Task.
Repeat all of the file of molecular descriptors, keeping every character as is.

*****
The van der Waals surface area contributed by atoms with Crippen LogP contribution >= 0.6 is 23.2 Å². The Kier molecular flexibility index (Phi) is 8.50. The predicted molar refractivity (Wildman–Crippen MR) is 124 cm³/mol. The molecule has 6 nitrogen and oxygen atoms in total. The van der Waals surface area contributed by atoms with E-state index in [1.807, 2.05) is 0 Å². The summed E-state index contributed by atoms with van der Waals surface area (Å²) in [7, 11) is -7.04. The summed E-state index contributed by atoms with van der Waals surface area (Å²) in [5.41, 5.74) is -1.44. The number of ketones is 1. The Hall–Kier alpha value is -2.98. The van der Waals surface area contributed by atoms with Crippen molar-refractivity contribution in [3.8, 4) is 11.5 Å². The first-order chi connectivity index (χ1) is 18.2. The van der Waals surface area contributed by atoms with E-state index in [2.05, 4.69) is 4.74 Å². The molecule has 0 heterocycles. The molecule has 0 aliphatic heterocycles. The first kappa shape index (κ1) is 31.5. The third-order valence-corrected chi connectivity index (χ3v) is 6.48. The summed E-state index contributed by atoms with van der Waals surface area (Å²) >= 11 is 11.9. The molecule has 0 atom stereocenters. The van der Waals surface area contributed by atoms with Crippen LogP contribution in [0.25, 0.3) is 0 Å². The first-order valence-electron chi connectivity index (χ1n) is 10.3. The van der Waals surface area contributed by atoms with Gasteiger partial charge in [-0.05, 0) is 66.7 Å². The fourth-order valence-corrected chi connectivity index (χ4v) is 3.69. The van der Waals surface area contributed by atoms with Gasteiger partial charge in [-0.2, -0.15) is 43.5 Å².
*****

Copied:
The van der Waals surface area contributed by atoms with Crippen LogP contribution >= 0.6 is 23.2 Å². The Kier molecular flexibility index (Phi) is 8.50. The predicted molar refractivity (Wildman–Crippen MR) is 124 cm³/mol. The molecule has 6 nitrogen and oxygen atoms in total. The van der Waals surface area contributed by atoms with E-state index in [1.807, 2.05) is 0 Å². The summed E-state index contributed by atoms with van der Waals surface area (Å²) in [7, 11) is -7.04. The summed E-state index contributed by atoms with van der Waals surface area (Å²) in [5.41, 5.74) is -1.44. The number of ketones is 1. The Hall–Kier alpha value is -2.98. The van der Waals surface area contributed by atoms with Crippen molar-refractivity contribution in [3.8, 4) is 11.5 Å². The first-order chi connectivity index (χ1) is 18.2. The van der Waals surface area contributed by atoms with E-state index in [2.05, 4.69) is 4.74 Å². The molecule has 0 heterocycles. The molecule has 0 aliphatic heterocycles. The first kappa shape index (κ1) is 31.5. The third-order valence-corrected chi connectivity index (χ3v) is 6.48. The summed E-state index contributed by atoms with van der Waals surface area (Å²) >= 11 is 11.9. The molecule has 0 atom stereocenters. The van der Waals surface area contributed by atoms with Crippen LogP contribution in [0.25, 0.3) is 0 Å². The first-order valence-electron chi connectivity index (χ1n) is 10.3. The van der Waals surface area contributed by atoms with Gasteiger partial charge in [-0.05, 0) is 66.7 Å². The fourth-order valence-corrected chi connectivity index (χ4v) is 3.69. The van der Waals surface area contributed by atoms with Gasteiger partial charge in [-0.2, -0.15) is 43.5 Å².